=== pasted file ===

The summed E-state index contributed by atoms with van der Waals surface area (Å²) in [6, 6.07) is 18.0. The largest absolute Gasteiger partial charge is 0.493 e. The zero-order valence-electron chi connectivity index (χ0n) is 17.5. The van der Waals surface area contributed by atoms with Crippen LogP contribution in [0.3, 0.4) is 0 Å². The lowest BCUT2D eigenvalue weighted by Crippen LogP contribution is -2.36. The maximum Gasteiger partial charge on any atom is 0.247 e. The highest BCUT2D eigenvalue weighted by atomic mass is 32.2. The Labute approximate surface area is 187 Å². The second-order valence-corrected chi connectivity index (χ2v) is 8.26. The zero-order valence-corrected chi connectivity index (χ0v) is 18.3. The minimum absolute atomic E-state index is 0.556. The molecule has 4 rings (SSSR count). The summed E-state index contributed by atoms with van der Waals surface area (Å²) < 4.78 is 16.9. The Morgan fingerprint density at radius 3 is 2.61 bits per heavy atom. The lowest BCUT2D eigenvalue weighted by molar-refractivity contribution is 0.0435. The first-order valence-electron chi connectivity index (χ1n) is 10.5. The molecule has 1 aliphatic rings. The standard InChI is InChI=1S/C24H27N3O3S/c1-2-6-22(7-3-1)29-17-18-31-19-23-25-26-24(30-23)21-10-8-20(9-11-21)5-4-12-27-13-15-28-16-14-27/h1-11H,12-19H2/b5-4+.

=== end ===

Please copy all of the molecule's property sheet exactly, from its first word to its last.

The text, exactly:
The summed E-state index contributed by atoms with van der Waals surface area (Å²) in [6, 6.07) is 18.0. The largest absolute Gasteiger partial charge is 0.493 e. The zero-order valence-electron chi connectivity index (χ0n) is 17.5. The van der Waals surface area contributed by atoms with Crippen LogP contribution in [0.3, 0.4) is 0 Å². The lowest BCUT2D eigenvalue weighted by Crippen LogP contribution is -2.36. The maximum Gasteiger partial charge on any atom is 0.247 e. The highest BCUT2D eigenvalue weighted by atomic mass is 32.2. The Labute approximate surface area is 187 Å². The second-order valence-corrected chi connectivity index (χ2v) is 8.26. The zero-order valence-corrected chi connectivity index (χ0v) is 18.3. The minimum absolute atomic E-state index is 0.556. The molecule has 4 rings (SSSR count). The summed E-state index contributed by atoms with van der Waals surface area (Å²) < 4.78 is 16.9. The Morgan fingerprint density at radius 3 is 2.61 bits per heavy atom. The lowest BCUT2D eigenvalue weighted by molar-refractivity contribution is 0.0435. The first-order valence-electron chi connectivity index (χ1n) is 10.5. The molecule has 1 aliphatic rings. The standard InChI is InChI=1S/C24H27N3O3S/c1-2-6-22(7-3-1)29-17-18-31-19-23-25-26-24(30-23)21-10-8-20(9-11-21)5-4-12-27-13-15-28-16-14-27/h1-11H,12-19H2/b5-4+.